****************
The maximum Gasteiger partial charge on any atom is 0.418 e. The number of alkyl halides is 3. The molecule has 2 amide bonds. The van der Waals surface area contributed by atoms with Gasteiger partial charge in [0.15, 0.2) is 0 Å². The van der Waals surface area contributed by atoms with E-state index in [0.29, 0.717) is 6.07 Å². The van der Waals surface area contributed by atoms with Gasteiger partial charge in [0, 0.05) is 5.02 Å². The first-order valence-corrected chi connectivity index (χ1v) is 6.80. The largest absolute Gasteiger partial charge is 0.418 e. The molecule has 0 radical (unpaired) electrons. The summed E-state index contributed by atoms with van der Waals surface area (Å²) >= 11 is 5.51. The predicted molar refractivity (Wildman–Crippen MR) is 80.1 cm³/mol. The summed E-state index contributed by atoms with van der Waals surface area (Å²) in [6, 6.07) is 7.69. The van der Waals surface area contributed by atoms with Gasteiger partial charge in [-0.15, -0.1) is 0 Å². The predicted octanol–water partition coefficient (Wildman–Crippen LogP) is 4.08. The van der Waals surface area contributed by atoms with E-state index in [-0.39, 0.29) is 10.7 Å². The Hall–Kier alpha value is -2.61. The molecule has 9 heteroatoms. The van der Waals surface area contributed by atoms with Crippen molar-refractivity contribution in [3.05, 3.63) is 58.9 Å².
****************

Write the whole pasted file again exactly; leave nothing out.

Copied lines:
The maximum Gasteiger partial charge on any atom is 0.418 e. The number of alkyl halides is 3. The molecule has 2 amide bonds. The van der Waals surface area contributed by atoms with Gasteiger partial charge in [0.15, 0.2) is 0 Å². The van der Waals surface area contributed by atoms with E-state index in [0.29, 0.717) is 6.07 Å². The van der Waals surface area contributed by atoms with Gasteiger partial charge in [0, 0.05) is 5.02 Å². The first-order valence-corrected chi connectivity index (χ1v) is 6.80. The largest absolute Gasteiger partial charge is 0.418 e. The molecule has 0 radical (unpaired) electrons. The summed E-state index contributed by atoms with van der Waals surface area (Å²) >= 11 is 5.51. The predicted molar refractivity (Wildman–Crippen MR) is 80.1 cm³/mol. The summed E-state index contributed by atoms with van der Waals surface area (Å²) in [6, 6.07) is 7.69. The van der Waals surface area contributed by atoms with Gasteiger partial charge in [-0.15, -0.1) is 0 Å². The predicted octanol–water partition coefficient (Wildman–Crippen LogP) is 4.08. The van der Waals surface area contributed by atoms with E-state index in [-0.39, 0.29) is 10.7 Å². The Hall–Kier alpha value is -2.61. The molecule has 9 heteroatoms. The van der Waals surface area contributed by atoms with Crippen molar-refractivity contribution in [3.05, 3.63) is 58.9 Å².